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How to Make Working from Home Work for You

April 25, 2017

If these seven tips, hitting everything from setting boundaries to the power of head-clearing rituals, make you feel even the tiniest bit more balanced and productive—well, we consider that a win.

  1. Establish a morning routine. Basically, approach each new day as if you were headed into an office with actual people. Get your booty out of bed at the same time, drink your coffee, shower, and get dressed (no pantsuits necessary, jeans are fine—but just say no to all-day lounging in pajama bottoms). Even if you won’t actually be seen by anyone but your children and hubs, it’s a head-clearing ritual that prepares you for the day, creating necessary mental distance between home time and work time (the role your morning commute used to play).
  2. Carve out a dedicated office space. Not everyone has a spare room they can flip into a kitted-out home office, but you need a specific space that signals to your brain (and your fam) that mommy’s working. It can be a desk in a guest bedroom, a certain chair and TV tray, or even your bed with the door closed.
  3. Get your kids (and yourself) on a schedule. IRL, this one is a toughie—we get it. But if you’re able to predict when your kid will want snacks and meals, will take a nap, and will need some dedicated “you” time, you’ll be able to carve out regular working hours, which helps you organize your day and also helps your clients know when they can reach you uninterrupted.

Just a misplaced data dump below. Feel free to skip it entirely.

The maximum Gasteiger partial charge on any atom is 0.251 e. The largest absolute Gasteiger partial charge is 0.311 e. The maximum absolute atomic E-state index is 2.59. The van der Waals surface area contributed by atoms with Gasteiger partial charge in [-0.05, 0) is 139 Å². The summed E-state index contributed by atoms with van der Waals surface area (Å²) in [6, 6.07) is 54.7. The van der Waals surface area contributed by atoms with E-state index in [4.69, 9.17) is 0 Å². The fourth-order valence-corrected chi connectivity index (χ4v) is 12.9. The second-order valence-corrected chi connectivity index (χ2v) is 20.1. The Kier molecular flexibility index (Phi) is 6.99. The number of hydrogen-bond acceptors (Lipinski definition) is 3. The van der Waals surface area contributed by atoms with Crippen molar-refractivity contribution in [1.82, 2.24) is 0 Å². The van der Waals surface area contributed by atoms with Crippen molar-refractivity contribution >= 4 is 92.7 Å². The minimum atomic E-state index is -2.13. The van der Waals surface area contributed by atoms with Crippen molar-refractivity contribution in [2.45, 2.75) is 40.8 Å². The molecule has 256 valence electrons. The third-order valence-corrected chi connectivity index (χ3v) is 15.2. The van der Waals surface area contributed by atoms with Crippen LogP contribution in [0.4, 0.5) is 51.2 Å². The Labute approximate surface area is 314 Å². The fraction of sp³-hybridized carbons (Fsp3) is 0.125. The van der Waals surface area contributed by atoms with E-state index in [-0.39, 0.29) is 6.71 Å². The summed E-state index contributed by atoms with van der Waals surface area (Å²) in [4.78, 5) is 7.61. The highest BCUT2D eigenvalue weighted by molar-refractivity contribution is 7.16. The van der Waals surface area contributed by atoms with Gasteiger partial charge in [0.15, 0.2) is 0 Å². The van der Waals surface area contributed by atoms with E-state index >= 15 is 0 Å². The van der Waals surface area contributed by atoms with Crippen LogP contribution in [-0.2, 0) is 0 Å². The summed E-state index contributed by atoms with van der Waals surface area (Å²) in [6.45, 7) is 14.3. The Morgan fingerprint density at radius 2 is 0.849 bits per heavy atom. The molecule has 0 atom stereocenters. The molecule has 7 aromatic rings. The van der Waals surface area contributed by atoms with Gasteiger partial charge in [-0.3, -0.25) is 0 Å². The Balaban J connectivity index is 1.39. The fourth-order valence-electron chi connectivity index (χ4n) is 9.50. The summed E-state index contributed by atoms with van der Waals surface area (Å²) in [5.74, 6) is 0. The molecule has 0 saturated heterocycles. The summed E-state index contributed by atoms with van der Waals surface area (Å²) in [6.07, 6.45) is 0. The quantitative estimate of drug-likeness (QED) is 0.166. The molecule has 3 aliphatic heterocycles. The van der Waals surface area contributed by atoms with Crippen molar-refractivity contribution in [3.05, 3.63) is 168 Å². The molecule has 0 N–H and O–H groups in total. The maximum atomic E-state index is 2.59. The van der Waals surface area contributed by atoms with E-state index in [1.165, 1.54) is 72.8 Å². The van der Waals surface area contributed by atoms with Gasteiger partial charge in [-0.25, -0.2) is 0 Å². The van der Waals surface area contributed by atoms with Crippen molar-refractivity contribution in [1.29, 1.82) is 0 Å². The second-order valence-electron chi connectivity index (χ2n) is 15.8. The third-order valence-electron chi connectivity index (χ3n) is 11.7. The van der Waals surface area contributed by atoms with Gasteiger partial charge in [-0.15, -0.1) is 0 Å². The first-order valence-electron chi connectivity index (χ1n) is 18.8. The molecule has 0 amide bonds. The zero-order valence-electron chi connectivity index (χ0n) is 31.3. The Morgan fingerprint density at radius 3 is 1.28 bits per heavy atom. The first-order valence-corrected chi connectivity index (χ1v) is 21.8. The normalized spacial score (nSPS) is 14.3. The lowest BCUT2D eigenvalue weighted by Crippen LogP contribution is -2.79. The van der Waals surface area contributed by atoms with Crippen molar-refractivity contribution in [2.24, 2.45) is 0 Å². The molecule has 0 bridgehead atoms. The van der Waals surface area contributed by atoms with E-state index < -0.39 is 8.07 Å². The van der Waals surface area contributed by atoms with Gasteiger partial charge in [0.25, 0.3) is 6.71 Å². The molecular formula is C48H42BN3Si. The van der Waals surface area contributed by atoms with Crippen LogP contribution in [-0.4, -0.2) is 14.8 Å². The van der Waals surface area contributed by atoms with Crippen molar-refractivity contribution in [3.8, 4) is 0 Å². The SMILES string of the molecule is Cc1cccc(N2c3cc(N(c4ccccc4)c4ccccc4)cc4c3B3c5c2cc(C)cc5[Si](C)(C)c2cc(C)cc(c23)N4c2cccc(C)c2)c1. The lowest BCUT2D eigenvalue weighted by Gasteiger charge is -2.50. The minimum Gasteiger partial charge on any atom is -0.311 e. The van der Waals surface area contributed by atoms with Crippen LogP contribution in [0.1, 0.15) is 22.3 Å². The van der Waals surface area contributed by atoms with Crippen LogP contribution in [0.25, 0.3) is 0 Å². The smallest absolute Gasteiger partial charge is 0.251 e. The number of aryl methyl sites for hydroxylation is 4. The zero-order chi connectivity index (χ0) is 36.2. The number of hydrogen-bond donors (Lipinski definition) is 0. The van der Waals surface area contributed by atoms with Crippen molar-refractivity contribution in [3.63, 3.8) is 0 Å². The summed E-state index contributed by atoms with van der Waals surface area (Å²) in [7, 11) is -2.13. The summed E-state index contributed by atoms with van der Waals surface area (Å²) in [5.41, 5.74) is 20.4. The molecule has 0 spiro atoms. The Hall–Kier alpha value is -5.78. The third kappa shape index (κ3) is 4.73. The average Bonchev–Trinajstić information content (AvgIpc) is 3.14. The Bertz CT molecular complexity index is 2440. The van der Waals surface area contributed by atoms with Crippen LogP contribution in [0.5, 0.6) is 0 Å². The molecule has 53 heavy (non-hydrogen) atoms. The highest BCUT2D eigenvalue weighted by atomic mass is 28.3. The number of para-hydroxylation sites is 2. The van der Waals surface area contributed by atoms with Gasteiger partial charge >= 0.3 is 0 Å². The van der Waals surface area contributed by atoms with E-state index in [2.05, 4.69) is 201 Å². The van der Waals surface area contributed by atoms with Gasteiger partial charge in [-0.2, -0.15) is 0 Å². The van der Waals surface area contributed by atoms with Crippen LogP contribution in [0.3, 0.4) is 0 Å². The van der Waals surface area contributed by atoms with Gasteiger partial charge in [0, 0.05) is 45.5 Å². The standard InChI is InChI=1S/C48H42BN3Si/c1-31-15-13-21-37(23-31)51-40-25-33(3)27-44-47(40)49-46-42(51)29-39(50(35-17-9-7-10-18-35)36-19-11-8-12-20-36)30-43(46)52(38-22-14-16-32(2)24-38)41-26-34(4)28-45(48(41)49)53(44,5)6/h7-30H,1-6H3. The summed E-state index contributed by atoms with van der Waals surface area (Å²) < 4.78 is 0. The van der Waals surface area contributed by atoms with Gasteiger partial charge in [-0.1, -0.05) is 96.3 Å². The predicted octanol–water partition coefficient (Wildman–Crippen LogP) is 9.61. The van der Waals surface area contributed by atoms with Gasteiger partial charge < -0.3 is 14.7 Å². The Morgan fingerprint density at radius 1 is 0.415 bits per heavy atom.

4. Multi-task, multi-task, multi-task. Schedule phone calls during naptime and drivetime. And tackle “easy” to dos—checking email, posting to social media, jotting down prelim thoughts about an upcoming project—while doing low-concentration tasks like boiling pasta or folding laundry. (Check out more productivity hacks here.)
  5. Go mobile. Invest in items that will allow you to work on the go. If you have a smart phone, laptop, car charger, and portable WiFi hotspot, you can work in the backyard, park, or your car during pee wee soccer practice.
  6. I.D. and eliminate time wasters. Whether you’ve been known to lose hours to daytime television (damn you Ellen!) or you find yourself making elaborate lunches that take away from work hours, pinpoint the time sucks, then come up with a proactive plan to nix them.
  7. Embrace childcare. There’s no shame in the game! Even if you can’t spring for a full-on nanny, call on the occasional babysitter whenever you need more than a couple of dedicated hours to bang something out. You can also pool with other working moms to share a babysitter on a certain day of the week, which will lower costs for each of you individually.

If you're looking for a fun, flexible job, consider becoming an Alice's Table Exec and hosting flower-arranging classes in your town!

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